A feasibility study is an analytical tool used during the development of a new project to evaluate how it would operate under a set of assumptions. It explores an idea’s viability and helps determine whether to invest further time and money. A feasibility study is not a business plan but becomes the basis for one.
Why Do You Need A Feasibility Study?
Feasibility studies are the backbone for any new food system project such as building a food hub, expanding a kitchen operation, or adding a new line of business. While a concept might seem like a great solution to accomplish a set of goals, such as a food hub increasing consumption of local produce, an analysis is needed to determine which, if any, scenarios will meet objectives. Thoroughly vetted against a series of assumptions, a feasibility study can demonstrate how your project could affect the local economy, employment, and environment in its area of influence.
Feasibility studies can require significant time and financial resources; however, skipping this step can lead to unsustainable business challenges. Plus, the process can actually be exciting. Why? A feasibility study can:
- Build buy-in and create excitement among community organizations, local farmers and entrepreneurs, and other potential partners
- Uncover new opportunities not previously considered
- Enhance the probability of success by identifying and mitigating factors that could affect the project negatively
- Attract and secure funding from lending institutions and other funding sources.
What is Included in a Feasibility Study?
Feasibility studies result in a clearly defined project summary supported by research findings with specific recommendations distilled into a “go/no-go” decision—whether to continue the project, change its focus considerably, or hold off on it for now. Getting to this conclusion, though, requires several steps.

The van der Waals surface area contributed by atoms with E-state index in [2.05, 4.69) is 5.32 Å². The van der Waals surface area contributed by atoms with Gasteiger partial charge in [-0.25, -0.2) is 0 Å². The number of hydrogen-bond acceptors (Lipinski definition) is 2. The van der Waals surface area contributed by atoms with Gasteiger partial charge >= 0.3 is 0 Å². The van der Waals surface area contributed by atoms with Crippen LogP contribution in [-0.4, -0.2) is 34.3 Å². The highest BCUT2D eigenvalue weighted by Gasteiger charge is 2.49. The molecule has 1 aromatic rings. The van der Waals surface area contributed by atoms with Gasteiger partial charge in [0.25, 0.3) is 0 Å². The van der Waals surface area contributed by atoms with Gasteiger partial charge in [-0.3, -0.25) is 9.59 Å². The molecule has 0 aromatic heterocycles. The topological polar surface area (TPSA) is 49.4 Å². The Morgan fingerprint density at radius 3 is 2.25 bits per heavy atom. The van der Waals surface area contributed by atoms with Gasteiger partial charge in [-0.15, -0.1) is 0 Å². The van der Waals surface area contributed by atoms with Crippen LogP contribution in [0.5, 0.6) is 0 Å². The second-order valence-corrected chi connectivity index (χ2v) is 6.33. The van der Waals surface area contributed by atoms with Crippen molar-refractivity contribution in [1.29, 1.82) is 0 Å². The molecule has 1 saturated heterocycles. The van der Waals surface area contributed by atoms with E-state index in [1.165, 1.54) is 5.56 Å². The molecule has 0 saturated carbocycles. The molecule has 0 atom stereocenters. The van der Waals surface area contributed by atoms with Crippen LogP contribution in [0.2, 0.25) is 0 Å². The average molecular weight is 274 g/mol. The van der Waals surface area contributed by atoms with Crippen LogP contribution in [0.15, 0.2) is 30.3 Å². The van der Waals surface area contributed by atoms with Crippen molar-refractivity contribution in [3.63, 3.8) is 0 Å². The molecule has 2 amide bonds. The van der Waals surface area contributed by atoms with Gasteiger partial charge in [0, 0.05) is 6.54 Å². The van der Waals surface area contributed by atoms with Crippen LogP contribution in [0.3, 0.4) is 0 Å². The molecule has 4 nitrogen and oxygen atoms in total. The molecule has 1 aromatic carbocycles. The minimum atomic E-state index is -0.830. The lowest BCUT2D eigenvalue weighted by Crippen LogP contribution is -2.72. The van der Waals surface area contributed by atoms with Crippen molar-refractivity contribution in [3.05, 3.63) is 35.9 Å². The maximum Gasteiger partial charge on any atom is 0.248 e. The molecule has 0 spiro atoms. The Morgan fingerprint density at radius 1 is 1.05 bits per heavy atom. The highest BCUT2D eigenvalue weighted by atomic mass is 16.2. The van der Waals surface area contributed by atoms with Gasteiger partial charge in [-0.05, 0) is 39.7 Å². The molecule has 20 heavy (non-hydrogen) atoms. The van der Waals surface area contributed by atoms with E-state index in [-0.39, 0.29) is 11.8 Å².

- Proposed Project and Hypothesis—the starting point. It clearly outlines the goals and one or more scenarios to explore. In place at the outset should be a project team that will guide the study, an engagement plan to involve stakeholders, and defined project deliverables. (We even have a handy rubric to help with this step.)
- Market Feasibility—identifies the demand in the market. This is done through an analysis of the current and future market potential, competition, and sales or service estimations, including from current and prospective customers. Information is gathered through interviews, surveys, secondary research, focus groups, community meetings, or a retail demand analysis. This answers who is the intended audience and how the new venture will meet their needs.
- Technical Feasibility—considers factors needed to implement a project, such as transportation infrastructure, business location, facilities and equipment, and the technology, materials, and labor that impact a project’s ability to succeed. This can also include the first visuals of the space layout for new facilities.
- Economic and Financial Feasibility—clarifies the expected project income and investment, in terms of time and money, in order to hit the project objectives. This involves analyzing the proposed operation to achieve sufficient income and cash flow to financially sustain the project over the long term.
- Management Feasibility—examines the legal and operational structure. While a project may fill a need in the market and proves financially viable, it is important to determine if an organization is equipped to manage it. This results in an outline of the operating structure and management team, and whether the organization leading the study will also lead the new venture or if a new owner/operator will need to be identified.
- The Go/No-Go Decision. This is an exciting step, though sometimes humbling. The previous steps give shape to an idea. The culminating decision to move forward builds energizing momentum to actualize a vision. A decision not to move forward can also be empowering because it can put an end to the swirl of questioning around new projects.
A well-conducted feasibility study provides valuable insights into the feasibility and viability of a project, helping stakeholders make informed decisions. It serves as a roadmap for the project’s development and can also be instrumental in attracting funding and support from various sources.
Ready for a feasibility study? The team of experts at New Venture Advisors is ready to partner with you!
Photo Courtesty of the Riley County (KS) Food and Farm Council